I don’t think we could ever stress this enough. Always be on the lookout for the latest scams!
Criminals are counting on you to be off your game and mistakenly fall for their tricks. It only takes one mistake to have your entire bank account drained or identity stolen.
That’s why it’s critical to know the latest scams making the rounds. This latest attack is extremely tricky and most anyone could fall for it. Don’t forget to share this article with family and friends so they know what to look for. Simply click the share button on the left-hand side of the page to post it to Facebook.
This scam could already be in your inbox
I received this scam email myself. Fortunately, I was able to recognize the fact that it’s a fraud before being duped.
If you’ve ever made a purchase through iTunes, you know that Apple emails you a receipt following the purchase. What’s happening now is, scammers are creating fraudulent emails pretending to be from Apple. You don’t even have to be an Apple user to be targeted, anyone who gets this email could fall for it.
In this latest example, the message claims that your Apple ID Account was used to sign in and make a purchase of $64 on the App Store. Later, it instructs you to disregard this email if the purchase looks familiar.
However, if the information doesn’t look familiar, you’re supposed to click a link within the email to update your information as soon as possible.
Warning! Don’t click on the link!
This is an elaborate phishing scam. If you click on the link, you’ll be taken to a spoofed site that asks you to enter your Apple ID as well as your payment information. You would essentially be handing over enough sensitive info to the scammer for them to drain your account. Here’s what the email looks like:
Image: Example of Apple phishing scam email.
Can you spot the mistakes giving away this is a scam?
If you pay attention to the email, you’ll see a few mistakes that give away the fact that it’s a scam. The first sentence has a glaring error. It reads, “sign in to Safari on an iPhone 6 and make an make purchase of $64 on App Store.”
On top of the horrible grammar, the fraudster uses the word make back to back and it makes no sense. Apple would never allow such a poorly written email to be sent to its clients.
This isn’t the first phishing email and definitely won’t be the last. That’s why it’s important to know how to handle these scams when they appear in your inbox. Keep reading for suggestions.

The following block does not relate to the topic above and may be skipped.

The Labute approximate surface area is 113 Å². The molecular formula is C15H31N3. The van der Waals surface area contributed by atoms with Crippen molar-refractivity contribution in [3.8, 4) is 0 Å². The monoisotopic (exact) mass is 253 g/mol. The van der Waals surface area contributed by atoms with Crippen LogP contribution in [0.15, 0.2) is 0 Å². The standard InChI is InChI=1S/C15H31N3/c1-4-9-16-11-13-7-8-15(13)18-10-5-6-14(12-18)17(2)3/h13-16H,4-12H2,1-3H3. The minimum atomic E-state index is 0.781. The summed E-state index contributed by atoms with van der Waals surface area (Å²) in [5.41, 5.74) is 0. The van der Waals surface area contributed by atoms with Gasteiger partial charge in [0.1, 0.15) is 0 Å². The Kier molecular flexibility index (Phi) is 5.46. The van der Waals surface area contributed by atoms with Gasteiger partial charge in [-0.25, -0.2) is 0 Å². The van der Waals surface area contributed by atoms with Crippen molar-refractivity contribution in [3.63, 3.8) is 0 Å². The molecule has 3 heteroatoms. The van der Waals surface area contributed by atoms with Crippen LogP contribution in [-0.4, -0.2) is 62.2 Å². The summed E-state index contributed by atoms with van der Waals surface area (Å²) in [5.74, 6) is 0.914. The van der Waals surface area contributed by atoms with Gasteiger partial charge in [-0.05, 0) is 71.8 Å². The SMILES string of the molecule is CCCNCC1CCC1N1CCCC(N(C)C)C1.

Be cautious with links
Do not follow web links in unsolicited email messages, it could be a phishing attack. Cybercriminals always take advantage of popular websites and trending news stories to try and find new victims.
That’s why you need to be able to recognize a phishing scam. One thing to watch for with phishing attacks are typos, criminals are typically careless with spelling and grammar. If you receive an email or notification from a reputable company, it should not contain typos. Take our phishing IQ test to see if you can spot a fake email.
Set up two-factor authentication
Two-factor authentication, also known as two-step verification, means that to log in to your account, you need two ways to prove you are who you say you are. It’s like the DMV or bank asking for two forms of ID. This adds an extra layer of security and should be used whenever a site makes it available. Click here to learn how to set up two-factor authentication.
Use unique passwords
Many people use the same password for multiple websites. This is a terrible mistake. If your credentials are stolen from one site and you use the same username and/or password on others, it’s easy for the cybercriminal to get into each account. Click here to find out how to create hack-proof passwords.
Safeguard sensitive data
Unsuspecting people are mistakenly handing over sensitive information to scammers all too often. If you receive an unsolicited email, do not reply with personal information. You don’t want it to fall into the hands of criminals. If a company that you do business with on a regular basis emails you and asks for personal information, type the company’s official web address into your browser and go there directly to be safe.
Have a question about phishing scams or anything tech-related? Kim has your answer! Click here to send Kim a question, she may use it and answer it on her radio show.
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